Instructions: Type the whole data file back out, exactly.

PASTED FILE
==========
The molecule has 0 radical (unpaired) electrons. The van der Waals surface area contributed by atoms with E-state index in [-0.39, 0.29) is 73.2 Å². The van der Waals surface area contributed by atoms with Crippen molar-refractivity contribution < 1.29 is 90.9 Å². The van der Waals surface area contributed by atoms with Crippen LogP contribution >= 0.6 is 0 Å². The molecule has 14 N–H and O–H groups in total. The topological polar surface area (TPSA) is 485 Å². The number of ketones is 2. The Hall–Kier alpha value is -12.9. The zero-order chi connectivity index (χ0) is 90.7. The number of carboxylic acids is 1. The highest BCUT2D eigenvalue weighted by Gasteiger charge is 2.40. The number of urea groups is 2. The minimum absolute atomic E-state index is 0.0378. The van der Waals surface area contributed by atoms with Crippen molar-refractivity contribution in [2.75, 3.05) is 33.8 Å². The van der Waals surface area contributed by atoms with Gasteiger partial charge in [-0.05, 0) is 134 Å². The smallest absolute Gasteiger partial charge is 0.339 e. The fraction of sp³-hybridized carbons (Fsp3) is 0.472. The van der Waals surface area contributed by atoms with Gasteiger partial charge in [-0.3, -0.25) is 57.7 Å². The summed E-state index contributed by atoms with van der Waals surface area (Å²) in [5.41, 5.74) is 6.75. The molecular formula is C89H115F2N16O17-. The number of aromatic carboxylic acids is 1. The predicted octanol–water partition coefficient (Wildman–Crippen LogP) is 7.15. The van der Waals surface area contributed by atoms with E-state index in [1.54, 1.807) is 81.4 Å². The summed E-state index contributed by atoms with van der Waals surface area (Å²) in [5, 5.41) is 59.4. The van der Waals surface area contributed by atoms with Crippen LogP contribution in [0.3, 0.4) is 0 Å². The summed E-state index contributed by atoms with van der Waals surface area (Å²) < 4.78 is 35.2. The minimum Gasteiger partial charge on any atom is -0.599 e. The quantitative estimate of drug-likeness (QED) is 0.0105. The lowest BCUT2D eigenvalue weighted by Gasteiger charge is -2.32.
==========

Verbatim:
The molecule has 0 radical (unpaired) electrons. The van der Waals surface area contributed by atoms with E-state index in [-0.39, 0.29) is 73.2 Å². The van der Waals surface area contributed by atoms with Crippen molar-refractivity contribution < 1.29 is 90.9 Å². The van der Waals surface area contributed by atoms with Crippen LogP contribution >= 0.6 is 0 Å². The molecule has 14 N–H and O–H groups in total. The topological polar surface area (TPSA) is 485 Å². The number of ketones is 2. The Hall–Kier alpha value is -12.9. The zero-order chi connectivity index (χ0) is 90.7. The number of carboxylic acids is 1. The highest BCUT2D eigenvalue weighted by Gasteiger charge is 2.40. The number of urea groups is 2. The minimum absolute atomic E-state index is 0.0378. The van der Waals surface area contributed by atoms with Crippen molar-refractivity contribution in [2.75, 3.05) is 33.8 Å². The van der Waals surface area contributed by atoms with Gasteiger partial charge in [-0.05, 0) is 134 Å². The smallest absolute Gasteiger partial charge is 0.339 e. The fraction of sp³-hybridized carbons (Fsp3) is 0.472. The van der Waals surface area contributed by atoms with Gasteiger partial charge in [-0.3, -0.25) is 57.7 Å². The summed E-state index contributed by atoms with van der Waals surface area (Å²) in [5.41, 5.74) is 6.75. The molecular formula is C89H115F2N16O17-. The number of aromatic carboxylic acids is 1. The predicted octanol–water partition coefficient (Wildman–Crippen LogP) is 7.15. The van der Waals surface area contributed by atoms with E-state index in [1.54, 1.807) is 81.4 Å². The summed E-state index contributed by atoms with van der Waals surface area (Å²) in [5, 5.41) is 59.4. The van der Waals surface area contributed by atoms with Crippen LogP contribution in [0.3, 0.4) is 0 Å². The summed E-state index contributed by atoms with van der Waals surface area (Å²) < 4.78 is 35.2. The minimum Gasteiger partial charge on any atom is -0.599 e. The quantitative estimate of drug-likeness (QED) is 0.0105. The lowest BCUT2D eigenvalue weighted by Gasteiger charge is -2.32.